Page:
The scene was generally peaceful, but we did see another bull try to usurp the throne—only to be driven away quickly by the dominant male.
While elk were fresh on my mind, I visited the Elk Education Center in Ponca, to view up close the full-body mounts of elk—a bull, cow and calf—and a bear, to learn more about these and other animals, as well as the geology of the region. Hides and skulls are available to touch—a real firsthand experience.
The waters that flow in the Buffalo River are the centerpiece, but there’s plenty of action on land, too. Another exciting excursion was to the Buffalo Outdoor Center’s zip line canopy tour, Arkansas’s first of its kind. Their tree-friendly platforms are built around Ozark mountain hardwoods, and the tour was sprinkled with the guides’ playful banter.
Ten of us climbed the steps to the top of the first tower, a six-story structure swaying ever so slightly as we reached the top. The 1,000-foot zip line was the recommended exit from the tower, but several among us suggested they’d prefer returning down the stairway. Of those who hesitated, one had signed up thinking she was merely walking among the trees on a secure elevated walkway and another was there to conquer her fears. The guides masterfully assured them of their safety, while still leaving open the option of retreat.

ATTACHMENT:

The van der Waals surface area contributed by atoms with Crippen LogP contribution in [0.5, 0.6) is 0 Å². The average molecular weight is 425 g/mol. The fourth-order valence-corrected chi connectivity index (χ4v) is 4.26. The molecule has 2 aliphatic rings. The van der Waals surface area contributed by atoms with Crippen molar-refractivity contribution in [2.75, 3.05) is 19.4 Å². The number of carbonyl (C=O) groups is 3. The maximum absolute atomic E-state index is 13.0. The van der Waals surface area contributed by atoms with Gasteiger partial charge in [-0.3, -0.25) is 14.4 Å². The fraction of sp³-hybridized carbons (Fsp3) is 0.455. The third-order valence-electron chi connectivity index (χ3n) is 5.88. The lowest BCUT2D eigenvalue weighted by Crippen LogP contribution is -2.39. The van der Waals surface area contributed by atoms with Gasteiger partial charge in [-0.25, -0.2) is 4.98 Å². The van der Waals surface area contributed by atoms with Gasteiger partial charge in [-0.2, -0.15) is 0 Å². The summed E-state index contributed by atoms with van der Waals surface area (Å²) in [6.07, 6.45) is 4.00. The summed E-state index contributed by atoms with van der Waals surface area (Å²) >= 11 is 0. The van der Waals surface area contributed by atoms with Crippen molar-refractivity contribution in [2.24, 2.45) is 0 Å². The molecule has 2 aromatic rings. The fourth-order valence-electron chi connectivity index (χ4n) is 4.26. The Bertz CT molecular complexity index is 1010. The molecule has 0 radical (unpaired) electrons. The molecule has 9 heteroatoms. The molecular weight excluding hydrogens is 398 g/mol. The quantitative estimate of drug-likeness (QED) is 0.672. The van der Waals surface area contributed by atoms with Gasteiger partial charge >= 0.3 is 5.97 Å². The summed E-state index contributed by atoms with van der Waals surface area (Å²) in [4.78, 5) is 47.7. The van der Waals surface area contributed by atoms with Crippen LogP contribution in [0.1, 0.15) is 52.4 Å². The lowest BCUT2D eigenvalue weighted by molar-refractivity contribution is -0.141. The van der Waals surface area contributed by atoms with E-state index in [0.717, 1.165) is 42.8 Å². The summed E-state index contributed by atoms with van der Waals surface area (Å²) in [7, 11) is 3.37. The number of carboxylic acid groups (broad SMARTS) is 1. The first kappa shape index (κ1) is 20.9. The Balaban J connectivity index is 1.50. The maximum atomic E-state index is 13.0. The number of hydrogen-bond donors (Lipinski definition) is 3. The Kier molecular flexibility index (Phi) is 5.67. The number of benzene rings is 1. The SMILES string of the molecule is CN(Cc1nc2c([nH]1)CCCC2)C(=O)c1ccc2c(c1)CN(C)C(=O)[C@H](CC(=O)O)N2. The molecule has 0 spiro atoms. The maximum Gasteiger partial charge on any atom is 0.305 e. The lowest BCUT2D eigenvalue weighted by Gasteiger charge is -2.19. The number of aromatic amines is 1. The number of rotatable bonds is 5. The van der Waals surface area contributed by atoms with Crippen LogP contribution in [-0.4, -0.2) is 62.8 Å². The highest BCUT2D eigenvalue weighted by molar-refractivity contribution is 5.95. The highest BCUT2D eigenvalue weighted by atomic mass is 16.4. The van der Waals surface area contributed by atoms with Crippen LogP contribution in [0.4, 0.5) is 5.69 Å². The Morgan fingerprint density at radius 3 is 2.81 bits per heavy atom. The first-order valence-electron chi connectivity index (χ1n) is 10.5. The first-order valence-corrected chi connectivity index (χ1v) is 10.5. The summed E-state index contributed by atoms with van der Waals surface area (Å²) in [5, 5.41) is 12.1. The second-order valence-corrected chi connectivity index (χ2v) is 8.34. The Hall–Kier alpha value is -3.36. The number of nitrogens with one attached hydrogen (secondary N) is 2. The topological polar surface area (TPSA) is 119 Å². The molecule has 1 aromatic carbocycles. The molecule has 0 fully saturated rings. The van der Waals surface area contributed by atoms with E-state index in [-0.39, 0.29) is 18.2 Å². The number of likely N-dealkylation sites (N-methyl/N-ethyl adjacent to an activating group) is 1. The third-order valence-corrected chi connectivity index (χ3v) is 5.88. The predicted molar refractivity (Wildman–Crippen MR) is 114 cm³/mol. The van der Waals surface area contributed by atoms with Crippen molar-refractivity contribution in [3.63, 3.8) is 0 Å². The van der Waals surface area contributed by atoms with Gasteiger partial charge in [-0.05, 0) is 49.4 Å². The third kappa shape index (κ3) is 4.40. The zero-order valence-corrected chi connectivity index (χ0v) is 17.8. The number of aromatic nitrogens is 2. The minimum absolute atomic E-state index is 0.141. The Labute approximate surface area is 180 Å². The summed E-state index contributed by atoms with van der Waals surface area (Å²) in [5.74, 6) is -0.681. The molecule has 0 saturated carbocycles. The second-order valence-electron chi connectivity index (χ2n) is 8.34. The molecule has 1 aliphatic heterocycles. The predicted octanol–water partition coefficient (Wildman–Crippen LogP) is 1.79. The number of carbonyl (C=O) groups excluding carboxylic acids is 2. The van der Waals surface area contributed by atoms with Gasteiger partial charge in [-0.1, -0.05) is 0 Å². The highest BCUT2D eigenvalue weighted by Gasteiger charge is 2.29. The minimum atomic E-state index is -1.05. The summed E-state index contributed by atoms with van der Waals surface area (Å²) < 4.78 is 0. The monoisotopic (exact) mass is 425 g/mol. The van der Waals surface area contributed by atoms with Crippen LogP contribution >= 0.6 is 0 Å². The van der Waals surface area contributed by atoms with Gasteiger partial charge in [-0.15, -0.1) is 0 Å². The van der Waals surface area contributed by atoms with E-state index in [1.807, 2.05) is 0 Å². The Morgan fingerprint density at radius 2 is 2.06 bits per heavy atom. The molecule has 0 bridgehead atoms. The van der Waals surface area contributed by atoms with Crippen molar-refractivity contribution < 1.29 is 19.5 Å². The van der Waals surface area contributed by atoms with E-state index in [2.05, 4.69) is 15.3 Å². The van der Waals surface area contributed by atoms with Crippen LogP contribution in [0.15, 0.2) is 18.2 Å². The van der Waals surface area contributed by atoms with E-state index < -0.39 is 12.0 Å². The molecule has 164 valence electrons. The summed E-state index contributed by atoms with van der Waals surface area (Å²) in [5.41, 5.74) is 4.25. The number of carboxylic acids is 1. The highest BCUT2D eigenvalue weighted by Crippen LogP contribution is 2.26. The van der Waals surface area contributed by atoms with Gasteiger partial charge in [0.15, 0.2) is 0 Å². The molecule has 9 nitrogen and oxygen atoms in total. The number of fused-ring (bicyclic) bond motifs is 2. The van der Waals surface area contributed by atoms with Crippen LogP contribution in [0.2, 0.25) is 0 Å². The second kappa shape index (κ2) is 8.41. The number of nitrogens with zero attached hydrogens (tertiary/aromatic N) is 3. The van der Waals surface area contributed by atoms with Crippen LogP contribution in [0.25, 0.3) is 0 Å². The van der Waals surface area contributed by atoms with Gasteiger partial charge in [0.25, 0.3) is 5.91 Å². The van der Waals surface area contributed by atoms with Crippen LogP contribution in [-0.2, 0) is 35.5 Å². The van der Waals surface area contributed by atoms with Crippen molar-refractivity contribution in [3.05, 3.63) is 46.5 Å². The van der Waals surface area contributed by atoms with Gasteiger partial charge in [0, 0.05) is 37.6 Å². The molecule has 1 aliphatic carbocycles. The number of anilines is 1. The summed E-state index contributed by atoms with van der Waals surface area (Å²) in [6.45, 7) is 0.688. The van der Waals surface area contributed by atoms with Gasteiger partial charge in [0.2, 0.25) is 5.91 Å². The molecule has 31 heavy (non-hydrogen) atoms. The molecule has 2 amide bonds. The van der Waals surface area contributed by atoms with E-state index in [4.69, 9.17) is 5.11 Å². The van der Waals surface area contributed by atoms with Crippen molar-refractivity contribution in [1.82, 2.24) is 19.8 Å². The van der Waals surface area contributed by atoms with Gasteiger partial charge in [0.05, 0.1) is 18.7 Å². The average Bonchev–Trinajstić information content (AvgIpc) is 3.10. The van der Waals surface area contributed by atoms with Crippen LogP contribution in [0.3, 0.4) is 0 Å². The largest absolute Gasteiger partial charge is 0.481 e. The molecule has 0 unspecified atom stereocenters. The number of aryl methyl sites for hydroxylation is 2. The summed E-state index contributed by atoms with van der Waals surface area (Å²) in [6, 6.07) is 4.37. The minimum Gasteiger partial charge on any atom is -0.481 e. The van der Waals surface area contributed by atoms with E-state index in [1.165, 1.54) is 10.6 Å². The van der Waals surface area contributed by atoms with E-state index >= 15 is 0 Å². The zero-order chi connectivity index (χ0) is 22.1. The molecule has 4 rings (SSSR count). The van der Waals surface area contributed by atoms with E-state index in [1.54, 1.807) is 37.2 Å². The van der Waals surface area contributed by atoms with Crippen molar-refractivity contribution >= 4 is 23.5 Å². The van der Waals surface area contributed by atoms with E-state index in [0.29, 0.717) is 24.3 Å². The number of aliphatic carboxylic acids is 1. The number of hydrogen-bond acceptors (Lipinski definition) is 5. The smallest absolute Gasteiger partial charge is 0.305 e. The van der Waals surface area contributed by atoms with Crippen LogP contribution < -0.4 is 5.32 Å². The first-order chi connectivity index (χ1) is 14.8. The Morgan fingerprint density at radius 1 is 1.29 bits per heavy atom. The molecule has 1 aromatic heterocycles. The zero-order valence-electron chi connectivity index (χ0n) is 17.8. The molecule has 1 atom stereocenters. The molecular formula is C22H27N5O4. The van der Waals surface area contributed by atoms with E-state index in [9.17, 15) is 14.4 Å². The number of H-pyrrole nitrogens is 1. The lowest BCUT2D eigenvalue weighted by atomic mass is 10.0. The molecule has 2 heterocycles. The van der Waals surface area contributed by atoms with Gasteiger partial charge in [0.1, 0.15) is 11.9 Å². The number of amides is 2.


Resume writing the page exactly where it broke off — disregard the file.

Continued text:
Besides our guides, I was the only veteran of zip line tree canopy tours. I eagerly pursue adventures like this—a touch of adrenaline accompanied by the assurance I’ll return home in one piece. I volunteered to take the first ride, a long, fast zip across an open field leading to the woods’ edge, and waited to see who among the group would follow. One by one, each person took the step off of that first tower. Anxiety gradually gave way to laughter, and we could turn our attention to the verdant stillness of the Ozark forest.
By the end of the tour, thanks to the encouraging manner of the guides, careful attention to safety, and heavy doses of adrenaline, everyone was relaxed and confident, a veteran of the zip line.